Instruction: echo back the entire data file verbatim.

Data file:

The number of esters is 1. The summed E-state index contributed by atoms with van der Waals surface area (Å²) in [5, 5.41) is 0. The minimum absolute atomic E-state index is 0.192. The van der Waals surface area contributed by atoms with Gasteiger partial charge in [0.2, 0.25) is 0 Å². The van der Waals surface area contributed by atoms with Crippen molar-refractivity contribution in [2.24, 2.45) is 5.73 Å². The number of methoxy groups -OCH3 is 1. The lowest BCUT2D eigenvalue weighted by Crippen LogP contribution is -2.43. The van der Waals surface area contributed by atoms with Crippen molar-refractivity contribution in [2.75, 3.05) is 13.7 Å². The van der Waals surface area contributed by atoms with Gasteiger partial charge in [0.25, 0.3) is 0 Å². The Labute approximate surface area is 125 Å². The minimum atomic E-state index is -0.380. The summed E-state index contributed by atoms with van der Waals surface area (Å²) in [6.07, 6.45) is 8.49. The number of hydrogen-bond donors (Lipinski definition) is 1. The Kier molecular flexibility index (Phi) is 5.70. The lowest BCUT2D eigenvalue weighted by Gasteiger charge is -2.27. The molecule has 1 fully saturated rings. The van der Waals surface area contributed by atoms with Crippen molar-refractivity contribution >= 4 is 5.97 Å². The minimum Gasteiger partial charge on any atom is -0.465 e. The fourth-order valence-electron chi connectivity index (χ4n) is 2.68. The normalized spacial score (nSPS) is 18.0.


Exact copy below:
The number of esters is 1. The summed E-state index contributed by atoms with van der Waals surface area (Å²) in [5, 5.41) is 0. The minimum absolute atomic E-state index is 0.192. The van der Waals surface area contributed by atoms with Gasteiger partial charge in [0.2, 0.25) is 0 Å². The van der Waals surface area contributed by atoms with Crippen molar-refractivity contribution in [2.24, 2.45) is 5.73 Å². The number of methoxy groups -OCH3 is 1. The lowest BCUT2D eigenvalue weighted by Crippen LogP contribution is -2.43. The van der Waals surface area contributed by atoms with Crippen molar-refractivity contribution in [2.75, 3.05) is 13.7 Å². The van der Waals surface area contributed by atoms with Gasteiger partial charge in [0.25, 0.3) is 0 Å². The Labute approximate surface area is 125 Å². The minimum atomic E-state index is -0.380. The summed E-state index contributed by atoms with van der Waals surface area (Å²) in [6.07, 6.45) is 8.49. The number of hydrogen-bond donors (Lipinski definition) is 1. The Kier molecular flexibility index (Phi) is 5.70. The lowest BCUT2D eigenvalue weighted by Gasteiger charge is -2.27. The molecule has 1 fully saturated rings. The van der Waals surface area contributed by atoms with Crippen molar-refractivity contribution >= 4 is 5.97 Å². The minimum Gasteiger partial charge on any atom is -0.465 e. The fourth-order valence-electron chi connectivity index (χ4n) is 2.68. The normalized spacial score (nSPS) is 18.0.